As technology’s influence continues to grow into the legal industry, several pundits will quickly conclude that the future for prospective and current lawyers is riddled with uncertainty. However, there are also the thought leaders who are constantly looking to ride the waves, in search of opportunities. At Alt+Law, we firmly believe that opportunities are plentiful when brave legal minds are willing to capitalise on tech expertise. With that, our team is proud to have officially launched our marquee event, the NUS Law Legal Technology Competition 2020.


The competition launch on 17 Jan 2020 was met with renewed fervour from many NUS students and members of the public, eager to glean insights from distinguished lawyers and experts who shared their insights on this year’s competition theme: The Rise of Technology in the Legal Industry – Opportunities and Implications.

In the opening address by Mr Ng Wai King, Managing Partner of WongPartnership LLP, he highlighted the preponderance of firms that have jumped onto the bandwagon to capitalise on the capabilities of artificial intelligence and machine learning. He also shared the challenges and benefits in his firm’s journey of leveraging technology to optimise legal services for clients. One striking example was the Document Automation Services Help, aptly nicknamed ‘DASH’. DASH was the brainchild of WongPartnership LLP and aimed to streamline document drafting through coding and smart technologies. Parties to the document answered a simple questionnaire and their answers were rapidly converted into documents based on a standard template.


A panel session then followed Mr Ng’s opening address. Moderated by Mr Lam Chung Nian, who heads the IPTMT practice in WongPartnership LLP, the first panellist to take the floor was Mr Yeong Zee Kin, Assistant Chief Executive of the IMDA’s Data Innovation and Protection Group and Deputy Commissioner of the PDPC. He emphasized the intertwined nature of technology with social development and offered a tantalizing glimpse of how technology has the potential of improving and increasing access to justice. He raised an example of the Techlaw.Fest Hackathon, which generated many innovative solutions and products.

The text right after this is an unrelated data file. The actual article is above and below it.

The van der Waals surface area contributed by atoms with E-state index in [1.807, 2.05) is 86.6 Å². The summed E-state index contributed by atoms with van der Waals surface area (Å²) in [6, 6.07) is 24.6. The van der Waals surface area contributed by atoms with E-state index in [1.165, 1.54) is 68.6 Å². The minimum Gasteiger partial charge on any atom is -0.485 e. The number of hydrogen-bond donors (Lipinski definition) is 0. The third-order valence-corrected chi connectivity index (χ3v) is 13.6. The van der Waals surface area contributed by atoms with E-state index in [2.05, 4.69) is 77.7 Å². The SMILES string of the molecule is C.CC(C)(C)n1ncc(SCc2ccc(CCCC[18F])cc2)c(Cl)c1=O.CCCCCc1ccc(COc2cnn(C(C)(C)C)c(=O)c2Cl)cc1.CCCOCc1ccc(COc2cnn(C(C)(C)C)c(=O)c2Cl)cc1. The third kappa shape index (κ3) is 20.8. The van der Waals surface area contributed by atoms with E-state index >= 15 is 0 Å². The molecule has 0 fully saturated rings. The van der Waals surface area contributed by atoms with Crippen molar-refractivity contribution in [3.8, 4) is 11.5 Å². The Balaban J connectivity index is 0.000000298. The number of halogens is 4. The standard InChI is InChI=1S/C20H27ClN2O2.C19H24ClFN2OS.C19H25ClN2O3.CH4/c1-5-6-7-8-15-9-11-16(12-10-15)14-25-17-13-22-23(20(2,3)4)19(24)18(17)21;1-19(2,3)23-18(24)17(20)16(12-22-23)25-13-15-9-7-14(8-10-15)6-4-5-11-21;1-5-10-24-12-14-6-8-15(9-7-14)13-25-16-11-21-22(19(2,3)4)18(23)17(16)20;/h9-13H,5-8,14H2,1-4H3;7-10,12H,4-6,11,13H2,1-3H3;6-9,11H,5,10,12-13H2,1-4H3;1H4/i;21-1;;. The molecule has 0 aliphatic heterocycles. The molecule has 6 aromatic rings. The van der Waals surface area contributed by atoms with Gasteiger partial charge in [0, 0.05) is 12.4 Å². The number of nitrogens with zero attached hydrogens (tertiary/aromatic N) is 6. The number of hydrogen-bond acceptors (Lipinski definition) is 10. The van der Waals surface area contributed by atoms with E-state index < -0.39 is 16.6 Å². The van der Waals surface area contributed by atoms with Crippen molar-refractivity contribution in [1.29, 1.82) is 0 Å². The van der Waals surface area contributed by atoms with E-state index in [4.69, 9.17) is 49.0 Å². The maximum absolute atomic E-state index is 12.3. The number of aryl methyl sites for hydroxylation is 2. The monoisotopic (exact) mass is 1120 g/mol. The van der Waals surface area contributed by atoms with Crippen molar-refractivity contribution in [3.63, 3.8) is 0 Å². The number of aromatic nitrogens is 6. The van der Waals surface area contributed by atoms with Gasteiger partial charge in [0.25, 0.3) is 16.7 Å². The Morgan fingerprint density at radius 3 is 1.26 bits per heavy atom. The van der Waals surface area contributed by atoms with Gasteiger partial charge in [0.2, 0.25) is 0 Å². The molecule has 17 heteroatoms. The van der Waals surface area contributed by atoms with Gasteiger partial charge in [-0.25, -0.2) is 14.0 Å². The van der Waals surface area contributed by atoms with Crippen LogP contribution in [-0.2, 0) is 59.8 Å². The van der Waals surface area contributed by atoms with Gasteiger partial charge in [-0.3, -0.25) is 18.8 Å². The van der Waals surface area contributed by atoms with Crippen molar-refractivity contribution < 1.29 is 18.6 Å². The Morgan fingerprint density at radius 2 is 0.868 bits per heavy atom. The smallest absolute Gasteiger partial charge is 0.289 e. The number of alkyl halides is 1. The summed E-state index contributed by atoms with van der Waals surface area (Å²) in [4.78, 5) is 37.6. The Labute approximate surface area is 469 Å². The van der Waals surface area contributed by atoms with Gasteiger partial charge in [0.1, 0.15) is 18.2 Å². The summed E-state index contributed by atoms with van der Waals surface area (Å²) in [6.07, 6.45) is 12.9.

Thereafter, Mr Ivan Rawtaer, Co-Founder of legal-tech start-up Pactly, shared his fascinating insights as a lawyer-turned-technopreneur and broke down the pros and cons of an automated contract review software. Last but not least, Mr Joseph Lau, a Teaching Assistant in NUS Law, wrapped up the discussion with an engaging sharing from an academic perspective, as well as the regulation of cryptocurrencies and why law students should invest in tech-literacy.

After that, participants had the chance to voice out numerous engaging and thought-provoking questions for the panellists. One participant opined that the confidentiality of data might affect the data sets available to train machine learning algorithms. In response, it was concluded that a delicate balance had to be struck between these competing considerations as the practice of machine learning grows to be more widespread. Another intriguing question concerned the liability involved for business that use AI as a check for legal issues. This pinpointed a future concern that has not yet reached Parliament and the Courts but was astutely identified as one of the main concerns that had the potential for serious impact.


On that exciting note, the opening ceremony of the Nus Law-Wong Partnership Legal Tech Competition came to a successful conclusion. The distinguished panellists were presented with tokens of appreciation and all attendees then proceeded for engaging and vibrant discussions over dinner and drinks.

The Alt+Law team would like to once again thank all panellists for sharing their insights with NUS students across a range of faculties.

The Alt+Law team would also like to thank all attendees for their support for this initiative, as well as wish all participants the best of luck for the preliminary rounds and beyond!


[Written by Sarah Wang and Zane Chong. Photographs taken by Bryan Ong and Ye Yang.]


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